Before we can look at what can cause diabetes we have to consider how the body digests carbohydrates, particularly starchy and sugary carbohydrates. Food is initially broken down into carbohydrates,fat and protein. Now the carbohydrates are converted into glucose which is released into the bloodstream and passes into individual cells where it is converted into energy. This energy fuels all the activities of the body – work, play, exercise etc. To enable the glucose to enter individual cells and be converted into energy one of the body’s organs (the pancreas) produces a hormone (insulin). Insulin acts as a key to individual cells, allowing glucose to pass through and be converted to energy to fuel the bodies activities.
What Can Cause Diabetes?
Some people do not produce enough insulin to convert the glucose, or the insulin they produce is not fully effective in converting the glucose to energy. This is the situation known as diabetes. In summary diabetes is a condition where the body is not fully effective converting glucose from digested foods into energy to meet the body’s needs.
In some cases there can be a severe shortage of insulin in the body, basically because the cells in the pancreas have been destroyed. This condition is referred to as Type 1 diabetes and tends to occur early in life, quite possibly in childhood. Treatment is to provide the necesary insulin by injection.
The other major form of diabetes is known as Type 2 diabetes. In this situation the body is actually producing insulin, but either not enough for its needs or what it does produce is not fully effective. This situation tends to develop later in life (typically over 40), but these days it is also appearing earlier possibly in young adults, even in children.
The major cause of Type 2 diabetes has been linked to peoples’ lifestyles, in particular people who are relatively inactive and overweight are prime candidates for this chronic disease. Current thinking is that this can be contolled to a degree by lifestyle changes such as dietary changes, increase physical activity and weight loss. As time progresses these may need to be supplemented with medicines such as Metformin tablets or even insulin injections.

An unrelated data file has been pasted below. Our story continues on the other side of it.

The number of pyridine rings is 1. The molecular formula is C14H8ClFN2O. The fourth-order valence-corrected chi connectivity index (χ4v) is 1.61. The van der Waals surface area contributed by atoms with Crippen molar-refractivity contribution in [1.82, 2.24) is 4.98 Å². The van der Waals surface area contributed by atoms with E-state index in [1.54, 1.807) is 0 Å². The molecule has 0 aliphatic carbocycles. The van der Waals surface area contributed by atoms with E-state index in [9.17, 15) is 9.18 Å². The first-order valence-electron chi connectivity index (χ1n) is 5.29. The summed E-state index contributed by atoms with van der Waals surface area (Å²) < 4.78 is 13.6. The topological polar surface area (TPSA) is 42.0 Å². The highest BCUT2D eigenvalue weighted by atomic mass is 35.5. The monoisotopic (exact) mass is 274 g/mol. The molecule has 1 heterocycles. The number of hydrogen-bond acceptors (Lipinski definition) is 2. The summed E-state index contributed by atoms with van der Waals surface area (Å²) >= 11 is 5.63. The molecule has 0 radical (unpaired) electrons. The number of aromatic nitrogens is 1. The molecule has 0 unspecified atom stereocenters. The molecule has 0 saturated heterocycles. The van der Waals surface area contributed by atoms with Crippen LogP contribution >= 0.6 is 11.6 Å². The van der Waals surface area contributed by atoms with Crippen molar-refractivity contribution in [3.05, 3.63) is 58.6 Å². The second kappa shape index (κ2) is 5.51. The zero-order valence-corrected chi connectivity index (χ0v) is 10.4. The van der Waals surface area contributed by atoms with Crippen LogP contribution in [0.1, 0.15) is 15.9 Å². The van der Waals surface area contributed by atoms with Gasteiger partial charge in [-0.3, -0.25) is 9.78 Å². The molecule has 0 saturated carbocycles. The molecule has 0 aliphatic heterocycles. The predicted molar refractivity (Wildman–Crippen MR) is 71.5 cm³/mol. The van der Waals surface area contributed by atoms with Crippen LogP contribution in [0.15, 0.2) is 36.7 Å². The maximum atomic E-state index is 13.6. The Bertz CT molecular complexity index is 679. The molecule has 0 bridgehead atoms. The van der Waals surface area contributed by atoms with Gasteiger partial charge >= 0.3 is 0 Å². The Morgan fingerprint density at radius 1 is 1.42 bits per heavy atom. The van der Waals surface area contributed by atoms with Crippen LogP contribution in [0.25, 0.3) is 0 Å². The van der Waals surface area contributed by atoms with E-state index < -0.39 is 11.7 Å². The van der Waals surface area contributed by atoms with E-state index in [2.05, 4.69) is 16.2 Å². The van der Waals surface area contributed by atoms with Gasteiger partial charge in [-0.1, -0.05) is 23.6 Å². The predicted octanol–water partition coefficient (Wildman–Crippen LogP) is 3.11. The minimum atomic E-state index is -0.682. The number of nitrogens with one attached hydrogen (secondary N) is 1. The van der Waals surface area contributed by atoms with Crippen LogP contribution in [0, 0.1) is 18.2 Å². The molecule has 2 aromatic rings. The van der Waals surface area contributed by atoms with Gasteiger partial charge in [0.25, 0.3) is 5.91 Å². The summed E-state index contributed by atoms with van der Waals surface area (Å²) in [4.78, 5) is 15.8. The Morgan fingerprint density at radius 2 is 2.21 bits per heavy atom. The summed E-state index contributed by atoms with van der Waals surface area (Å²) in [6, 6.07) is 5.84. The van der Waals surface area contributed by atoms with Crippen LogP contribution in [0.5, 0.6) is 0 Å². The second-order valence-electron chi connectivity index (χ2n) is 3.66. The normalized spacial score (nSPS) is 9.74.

There are two possible diabetes complications to consider here, firstly hypoglycaemia, and secondly its opposite hyperglycaemia. Lets take a look at what these are, symptoms which arise, quick fixes for immediate treatment and longer term strategies to prevent re-occurrence.
Basically “Hypos” occur when the blood glucose level drops below 4mmol/l. The body reacts with one or more of these symptoms:
- headache, mood swings, blurred vision, sweating, shaking, unsteadiness, confusion, hunger.
The immediate treatment for this diabetes complication is to consume 15gm of a fast acting carbohydrate. The ideal solution is to take glucose (nothing is faster than glucose), take glucose tablets or lucozade for a rapid blood glucose boost. Note that you should follow up with longer acting carbohydrates (eg bread or other starchy carbs) to get a longer term effect.
Preventative action to avoid reoccurrenceof this diabetes complication:
- Dont miss out a meal. Maintain sufficient carbohydrate intake throughout the day to keep blood glucose levels normal.
- If you are more active than normal increase carbohydrate consumption to provide energy.
- Avoid excessive alcohol consumption, particularly on an empty stomach.
- Keep up with your medication.
- If you are on insulin it may be appropriate to reduce dosage in hot weather as insulin is absorbed more quickly when hot. Ask your medical adviser first.
This is a condition where your blood glucose level is consistently high. Typically above 7 mmol/l before meals and above 8.5 mmol/l two hours after meals.
- tiredness and lethargy, frequent urination, dry mouth, very thirsty, warm and sweaty, blurred vision.
Treatment will probably involve lifestyle changes and medication. Preventative measures include:
- Control carbohydrate portions – avoid overeating.
- Be more active, get moderate exercise (eg walk more). This removes glucose from the blood.
- Maintain your medication.
- If blood glucose levels remain high after the above lifestyle changes, consult your doctor – you may need increased medication.
Thes are the two most frequently occurring diabetes complications. There are many more which are less frequent but which can be more threatening.